HC Deb 16 January 1964 vol 687 cc403-4
Q2. Mr. W. Hamilton

asked the Prime Minister whether he will introduce legislation to ensure that no Minister of the Crown is in direct membership of any non-industrial association which is in receipt of public money.

The Prime Minister

No, Sir. The principle which the hon. Member appears to have in mind is that Ministers should so order their affairs that no conflict arises, or appears to arise, between their private interests and their public duties. I am satisfied that the existing rules are sufficient to safeguard this principle.

Mr. Hamilton

How does the Prime Minister square that with the fact that he himself chose to join the National Farmers' Union only after he became Prime Minister and after that power group had asked for another £100 million of public money? Does he not see the contradiction between what he has just said and the fact that local councillors are prevented from voting on issues where their rents are concerned? Can he say why the House and the country regard it as invidious for Ministers of the Crown to be directors of private companies while he sees no objections to their being members of pressure groups which are getting hundreds of millions of £s of public money?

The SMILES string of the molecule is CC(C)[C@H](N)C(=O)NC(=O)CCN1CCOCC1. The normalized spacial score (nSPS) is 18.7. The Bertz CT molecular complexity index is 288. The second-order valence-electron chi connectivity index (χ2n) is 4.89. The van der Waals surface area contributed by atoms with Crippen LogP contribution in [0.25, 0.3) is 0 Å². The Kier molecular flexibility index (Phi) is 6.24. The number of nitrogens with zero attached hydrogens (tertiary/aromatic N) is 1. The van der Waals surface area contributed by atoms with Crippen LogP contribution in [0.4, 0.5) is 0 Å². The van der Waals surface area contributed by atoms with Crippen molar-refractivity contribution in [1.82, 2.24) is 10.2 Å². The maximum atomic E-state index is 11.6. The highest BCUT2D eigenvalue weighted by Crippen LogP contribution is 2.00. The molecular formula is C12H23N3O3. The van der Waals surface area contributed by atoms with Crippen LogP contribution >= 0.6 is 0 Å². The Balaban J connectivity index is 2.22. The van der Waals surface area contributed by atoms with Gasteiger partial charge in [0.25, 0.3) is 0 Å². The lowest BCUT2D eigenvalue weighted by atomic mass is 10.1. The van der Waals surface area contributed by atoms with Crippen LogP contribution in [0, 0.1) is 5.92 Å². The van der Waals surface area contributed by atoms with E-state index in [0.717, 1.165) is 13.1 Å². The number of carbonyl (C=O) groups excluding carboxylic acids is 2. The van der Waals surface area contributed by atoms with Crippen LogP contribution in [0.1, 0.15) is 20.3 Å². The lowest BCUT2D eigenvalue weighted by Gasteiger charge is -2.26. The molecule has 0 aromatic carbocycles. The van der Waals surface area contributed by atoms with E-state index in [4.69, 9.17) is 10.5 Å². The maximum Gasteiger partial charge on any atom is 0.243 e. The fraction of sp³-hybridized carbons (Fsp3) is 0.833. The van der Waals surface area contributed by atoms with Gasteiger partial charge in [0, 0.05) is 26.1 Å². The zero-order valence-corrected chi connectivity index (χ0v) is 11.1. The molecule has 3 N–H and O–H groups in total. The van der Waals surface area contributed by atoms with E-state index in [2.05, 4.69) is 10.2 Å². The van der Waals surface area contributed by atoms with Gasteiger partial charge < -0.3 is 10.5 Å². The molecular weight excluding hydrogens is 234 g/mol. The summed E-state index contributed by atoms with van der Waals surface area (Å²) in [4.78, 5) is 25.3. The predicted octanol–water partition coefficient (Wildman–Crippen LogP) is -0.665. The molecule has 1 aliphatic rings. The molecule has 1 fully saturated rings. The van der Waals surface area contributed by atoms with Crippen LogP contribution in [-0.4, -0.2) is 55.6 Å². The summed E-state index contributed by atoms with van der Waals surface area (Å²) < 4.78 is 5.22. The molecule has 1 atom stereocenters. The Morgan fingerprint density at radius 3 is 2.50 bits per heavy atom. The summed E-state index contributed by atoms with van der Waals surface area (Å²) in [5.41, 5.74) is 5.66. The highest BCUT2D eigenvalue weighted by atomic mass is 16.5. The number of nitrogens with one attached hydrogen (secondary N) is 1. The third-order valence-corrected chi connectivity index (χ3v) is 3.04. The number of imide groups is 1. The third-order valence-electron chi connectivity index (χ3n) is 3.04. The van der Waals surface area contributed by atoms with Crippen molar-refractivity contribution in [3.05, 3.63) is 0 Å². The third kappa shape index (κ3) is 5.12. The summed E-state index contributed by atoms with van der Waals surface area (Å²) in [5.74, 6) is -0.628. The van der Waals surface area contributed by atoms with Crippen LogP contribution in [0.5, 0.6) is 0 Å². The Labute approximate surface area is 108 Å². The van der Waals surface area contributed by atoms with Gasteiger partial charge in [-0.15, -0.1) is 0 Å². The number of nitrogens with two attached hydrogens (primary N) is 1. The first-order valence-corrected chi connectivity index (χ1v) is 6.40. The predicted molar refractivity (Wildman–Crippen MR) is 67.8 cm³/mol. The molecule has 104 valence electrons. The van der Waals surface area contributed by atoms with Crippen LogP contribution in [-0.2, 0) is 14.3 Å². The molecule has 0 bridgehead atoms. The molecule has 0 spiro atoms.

The Prime Minister

I see no contradiction in my public duties and membership of the National Farmers'Union. No Government money is paid to the National Farmers' Union [Interruption.] I imagine—although I do not know—that many Ministers have been members of different trade unions while holding office. [Interruption.]

Mr. Speaker

I cannot make my voice prevail far enough to call Mr. Emrys Hughes.

Mr. Emrys Hughes

Is the Prime Minister aware that many of the farmers in my constituency are delighted to know that at last he has joined the union, but that what they want to know is whether he will pay his 30 years' arrears of subscription?

The Prime Minister

I shall not be able to pay up if hon. Members opposite get in at the General Election, but I shall otherwise.